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Effects on the wider society
Early Childhood services are affected by this nutritional issue as they are responsible for the care of the obese child. Because the child has limited mobility(unlike the other pupils who will exercise and play outside), it is the responsibility of the ECE service provider to adapt a curriculum that still educates and stimulates developmental growth within the child. This adapted programme takes time to create and requires special care. This could impact the amount of attention the other students will be given or the perhaps the extent to which they are allowed to play outside. Early Childhood services that provide nutritional lunches throughout the day will be expected to alter their menu in a more healthy manner in order to decrease the childhood obesity rate, based on “The Childhood Obesity Plan.” This could also lead to the promotion of physical activity but also extensive first aid courses to prepare teachers for potential health complications.
Often the severity of this health issue affects whether or not the child has the ability to attend school. Leaving gaps in their learning, education and development. The potential disadvancement of their schooling career could limit their future employment which in turn affects the economy and the unemployment rate, continuing a cycle of impoverished areas based on ethnicity(Maori and Pacific) of which the ‘epidemic’ is of more severity. Unemployed individuals in New Zealand earn the ‘dole’ (government subsidy) which is a small monetary benefit allowance paid by the government, and the citizens who pay taxes, to support them financially. The amount however, is not enough to live off of due to high New Zealand housing expenses nor is it enough to contribute to a healthy diet that will decrease the obesity rate. This unemployment can extend to families due to their responsibility of caregiving of their young obese children and their limited productivity(that could potentially result in further unemployment) and in turn affects the income of a business, a business that pays revenue tax to the government of which is a main source of income. Directly affecting the economy. If the income of the state is reduced, this could affect the quality of other governmental based organisations and facilities such as health care.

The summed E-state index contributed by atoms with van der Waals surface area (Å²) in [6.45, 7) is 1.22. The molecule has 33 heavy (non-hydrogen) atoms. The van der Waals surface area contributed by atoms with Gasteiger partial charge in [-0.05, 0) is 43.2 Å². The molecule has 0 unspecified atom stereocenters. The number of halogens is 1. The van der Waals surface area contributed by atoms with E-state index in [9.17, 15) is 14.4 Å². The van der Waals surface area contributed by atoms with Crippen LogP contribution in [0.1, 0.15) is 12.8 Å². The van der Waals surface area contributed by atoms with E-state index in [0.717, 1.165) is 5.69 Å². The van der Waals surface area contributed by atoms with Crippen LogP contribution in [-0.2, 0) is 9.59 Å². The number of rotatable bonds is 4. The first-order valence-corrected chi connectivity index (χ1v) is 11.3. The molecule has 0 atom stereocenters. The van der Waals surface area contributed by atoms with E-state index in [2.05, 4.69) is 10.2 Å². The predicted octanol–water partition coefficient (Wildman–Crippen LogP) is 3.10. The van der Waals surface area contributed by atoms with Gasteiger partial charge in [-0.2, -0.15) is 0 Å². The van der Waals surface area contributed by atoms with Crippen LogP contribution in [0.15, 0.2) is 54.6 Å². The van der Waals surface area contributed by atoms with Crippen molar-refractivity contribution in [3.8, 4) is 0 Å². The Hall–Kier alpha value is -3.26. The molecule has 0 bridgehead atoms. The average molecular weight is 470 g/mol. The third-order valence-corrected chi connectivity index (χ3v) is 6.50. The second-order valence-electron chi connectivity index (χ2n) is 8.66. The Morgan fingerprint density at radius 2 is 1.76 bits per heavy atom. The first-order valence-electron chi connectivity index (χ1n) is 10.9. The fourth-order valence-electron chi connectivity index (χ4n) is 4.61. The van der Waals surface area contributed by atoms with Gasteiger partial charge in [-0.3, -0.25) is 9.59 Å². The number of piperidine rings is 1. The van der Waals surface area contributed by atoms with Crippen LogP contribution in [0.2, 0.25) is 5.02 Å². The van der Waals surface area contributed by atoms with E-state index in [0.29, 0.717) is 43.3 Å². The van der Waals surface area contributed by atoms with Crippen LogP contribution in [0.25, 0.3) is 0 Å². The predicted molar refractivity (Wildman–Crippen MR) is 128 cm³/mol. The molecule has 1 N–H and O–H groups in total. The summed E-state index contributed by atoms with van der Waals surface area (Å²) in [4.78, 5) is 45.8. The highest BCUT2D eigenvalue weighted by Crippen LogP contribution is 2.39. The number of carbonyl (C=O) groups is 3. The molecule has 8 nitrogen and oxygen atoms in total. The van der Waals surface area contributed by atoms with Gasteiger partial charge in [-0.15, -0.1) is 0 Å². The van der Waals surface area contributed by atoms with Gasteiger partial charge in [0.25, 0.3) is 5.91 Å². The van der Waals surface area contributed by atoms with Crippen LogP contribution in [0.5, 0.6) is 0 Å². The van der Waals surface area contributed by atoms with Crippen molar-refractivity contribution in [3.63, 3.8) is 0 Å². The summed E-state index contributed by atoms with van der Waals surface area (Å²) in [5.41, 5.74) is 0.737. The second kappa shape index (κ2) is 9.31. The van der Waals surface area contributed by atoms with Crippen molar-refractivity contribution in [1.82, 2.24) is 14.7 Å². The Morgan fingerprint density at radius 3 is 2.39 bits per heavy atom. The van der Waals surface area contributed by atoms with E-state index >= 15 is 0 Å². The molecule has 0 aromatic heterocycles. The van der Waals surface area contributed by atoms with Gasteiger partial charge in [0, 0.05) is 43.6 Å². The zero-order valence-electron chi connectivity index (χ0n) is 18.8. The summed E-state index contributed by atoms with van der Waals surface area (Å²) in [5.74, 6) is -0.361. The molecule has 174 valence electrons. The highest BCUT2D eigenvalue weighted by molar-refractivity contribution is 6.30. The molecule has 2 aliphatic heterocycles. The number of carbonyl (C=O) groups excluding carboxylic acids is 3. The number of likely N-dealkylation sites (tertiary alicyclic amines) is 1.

The economy will continuously be impacted due to the often free distribution of health services for the New Zealand public(especially children with “Well Child/ Tamariki Ora”) and the increased amount this service is used based on the ever increasing obesity rate and the often life threatening health complications that come with it. “Healthcare costs of overweight and obesity-related conditions was estimated at $624 million in 2006, or 4.4 percent of all health spending.” This, however, is inclusive of adult obesity.
Another surprising factor of society that will be impacted is the use of “public transport” due seat sizes of “Bay Buses” in New Zealand being fitted according to individuals who have a body mass index below 25/30, those who do not fit this category will need specially manufactured seating to ensure they have opportunity to use the governmental facilities and become mobil(a need). However, this causes a large mass within the vehicle, affecting “payload” based on the “fuel” consumption and use because of added weight of morbidly obese children. This affects the natural environment based on the use of fuel emissions that create local air pollution and “global greenhouse gases.”
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